Sinn Féin looks destined for perpetual oppositio

Posted By: April 02, 2016

Patrick Murphy. Irish News (Belfast). Saturday, April 2, 2016

Although the post-election negotiations in Dublin are aimed at forming a government there, the outcome could also influence the composition of the next assembly in Belfast. The common denominator is Sinn Féin.

If Sinn Féin were to enter a Dublin coalition before the assembly election on May 5, it would significantly increase its northern support, particularly following its Ard Fheis on April 23, the eve of the 1916 Rising’s centenary date. Its long-standing prediction of being in government in both Irish states by 2016 would have been fulfilled.

But the party has adopted an odd position in the South. It refuses to enter coalition with either of the larger parties, because of “their right-wing agendas”. Since both Fine Gael and Fianna Fáil are likely to be around for some time, Sinn Féin appears destined for perpetual opposition.

With another election possible within two years, that leaves the party unnecessarily vulnerable. (“Vote for us, we will not go into government.”) More significantly in the north, it leaves SF as having failed to deliver on its 2016 pledge.

(Southern politics can influence northern voters, because many here understand events in Dublin. Northern politics, however, have little impact in the south because of a general ignorance of life here, apart from the fact that we appear to have stopped killing each other.)

Although the party’s electoral support in the North is still pretty solid, it has reached its sectarian, electoral limits. Its climb-down on welfare and the appallingly poor performance of Stormont as an institution, leaves Northern Sinn Fein now potentially exposed to smaller left-wing parties, the anti-abortion lobby and increasing electoral apathy.

Its best hope is to maintain its electoral position (indeed most parties would lose votes with a record like that) but it could significantly enhance its northern support on the back of a good performance in the South. Opting for permanent opposition, rather than delivering a quasi-united Ireland in government in Belfast and Dublin, is hardly a good performance

(Sinn Fein said this week that the countdown to a United Ireland has begun, making it look like a group which predicts the end of the world and, when it fails to happen, begins a new countdown. This has been a recurring theme since 1972.)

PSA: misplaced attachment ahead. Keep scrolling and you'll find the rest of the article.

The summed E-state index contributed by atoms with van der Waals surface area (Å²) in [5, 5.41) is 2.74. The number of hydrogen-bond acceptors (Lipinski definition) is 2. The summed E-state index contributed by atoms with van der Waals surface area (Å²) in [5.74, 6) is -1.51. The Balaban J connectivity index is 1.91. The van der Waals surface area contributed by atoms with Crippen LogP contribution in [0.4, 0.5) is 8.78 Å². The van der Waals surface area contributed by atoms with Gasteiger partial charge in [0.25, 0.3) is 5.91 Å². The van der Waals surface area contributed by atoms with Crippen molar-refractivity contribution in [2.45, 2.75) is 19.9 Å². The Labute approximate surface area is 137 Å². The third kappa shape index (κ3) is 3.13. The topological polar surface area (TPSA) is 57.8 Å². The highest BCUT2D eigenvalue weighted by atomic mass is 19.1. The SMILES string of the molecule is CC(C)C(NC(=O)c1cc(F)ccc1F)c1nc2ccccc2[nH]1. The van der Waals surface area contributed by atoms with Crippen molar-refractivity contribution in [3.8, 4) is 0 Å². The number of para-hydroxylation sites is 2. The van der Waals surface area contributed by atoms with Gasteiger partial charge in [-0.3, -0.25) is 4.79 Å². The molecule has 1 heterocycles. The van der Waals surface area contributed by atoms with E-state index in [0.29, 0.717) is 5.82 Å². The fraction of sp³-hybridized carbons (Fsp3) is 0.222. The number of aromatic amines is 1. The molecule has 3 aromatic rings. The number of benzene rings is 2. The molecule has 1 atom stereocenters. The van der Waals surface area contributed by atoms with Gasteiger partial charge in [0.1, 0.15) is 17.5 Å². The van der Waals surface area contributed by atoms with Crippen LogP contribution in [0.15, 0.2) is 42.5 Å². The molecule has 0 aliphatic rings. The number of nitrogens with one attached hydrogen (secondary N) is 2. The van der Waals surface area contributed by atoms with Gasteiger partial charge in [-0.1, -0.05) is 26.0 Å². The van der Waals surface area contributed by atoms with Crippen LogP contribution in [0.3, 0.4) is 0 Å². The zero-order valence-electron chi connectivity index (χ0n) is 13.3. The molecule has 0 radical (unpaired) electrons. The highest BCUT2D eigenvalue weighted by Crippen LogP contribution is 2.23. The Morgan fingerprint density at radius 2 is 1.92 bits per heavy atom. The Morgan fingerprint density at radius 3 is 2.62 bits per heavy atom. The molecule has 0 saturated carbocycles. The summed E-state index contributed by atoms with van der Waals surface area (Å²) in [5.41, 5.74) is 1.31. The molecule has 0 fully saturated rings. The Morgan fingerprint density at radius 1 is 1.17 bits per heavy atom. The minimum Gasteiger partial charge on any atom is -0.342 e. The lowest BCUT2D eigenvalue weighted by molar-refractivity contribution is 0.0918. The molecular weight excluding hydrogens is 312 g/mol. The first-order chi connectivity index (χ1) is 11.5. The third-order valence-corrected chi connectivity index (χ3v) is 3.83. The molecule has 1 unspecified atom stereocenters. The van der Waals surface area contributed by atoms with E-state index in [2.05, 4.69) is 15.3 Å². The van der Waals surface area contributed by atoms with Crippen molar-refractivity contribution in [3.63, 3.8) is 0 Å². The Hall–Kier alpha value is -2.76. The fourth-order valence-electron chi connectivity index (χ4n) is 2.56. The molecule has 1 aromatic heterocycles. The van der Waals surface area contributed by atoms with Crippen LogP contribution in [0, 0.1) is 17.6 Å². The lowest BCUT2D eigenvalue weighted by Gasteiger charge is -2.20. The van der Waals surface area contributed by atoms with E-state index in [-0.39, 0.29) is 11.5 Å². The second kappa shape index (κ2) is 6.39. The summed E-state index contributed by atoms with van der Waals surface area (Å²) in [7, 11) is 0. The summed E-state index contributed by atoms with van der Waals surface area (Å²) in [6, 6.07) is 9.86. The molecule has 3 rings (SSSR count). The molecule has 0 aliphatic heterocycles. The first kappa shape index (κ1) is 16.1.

Of course, opposition to coalition with right-wing parties is a noble position, but northern voters might notice that it tends to be undermined by Sinn Féin’s coalition with the DUP, which is not normally regarded as a hotbed of socialism.

More importantly, membership of the Stormont executive also places Sinn Fein  as a junior partner in coalition with Britain’s Conservatives. Many here are painfully experiencing the results of that arrangement.

Northern voters will also observe that while opposition is extolled as a virtue in the South, it is opposed as subversion in the North. Sinn Féin strongly opposes even a token opposition in Stormont, on the basis that “it is not that type of government”.

Mind you, Fianna Fáil and Fine Gael are just as inconsistent. Both have dismissed the idea of coalition with Sinn Fein, but they insist that we in the North should be ruled by a Sinn Féin coalition. Maybe they believe in a hierarchy of voters in Ireland.[ Word play on slogan “ no hierarchy of victims].

So while the talks continue in Dublin, Sinn Fein appears to be enjoying self-imposed isolation. A much stronger position would be for Sinn Féin to claim to be victims of Fianna Fáil and Fine Gael discrimination, for denying them entry into coalition. Why, they might argue, should a party with 23 TDs be excluded from government?

Sinn Fein could expand this argument to suggest that the two bigger parties do not want a United Ireland. Portraying itself as a victim of Free State oppression would also do no harm in the North.

There is a certain logic to the party’s position. The fragile nature of the global economy and the EU’s insistence on water charges in some form, indicate that the new government will find it difficult to balance promises to independents with its responsibilities to Brussels. But in the short term (and all elections are short-term) its semi-abstentionism will do it little favors, North or South.

Of course, it may all be part of a concealed and cunning plan. But this column has previously been proven wrong using that assumption. It has argued in the past that Sinn Fein  could not possibly get itself into a position on welfare in the North where it would be forced to back down. It did and it was. There was no cunning plan.

Will Sinn Féin make a similar mistake again? If so, one strategic error may be regarded as misfortune. Two looks like electoral carelessness.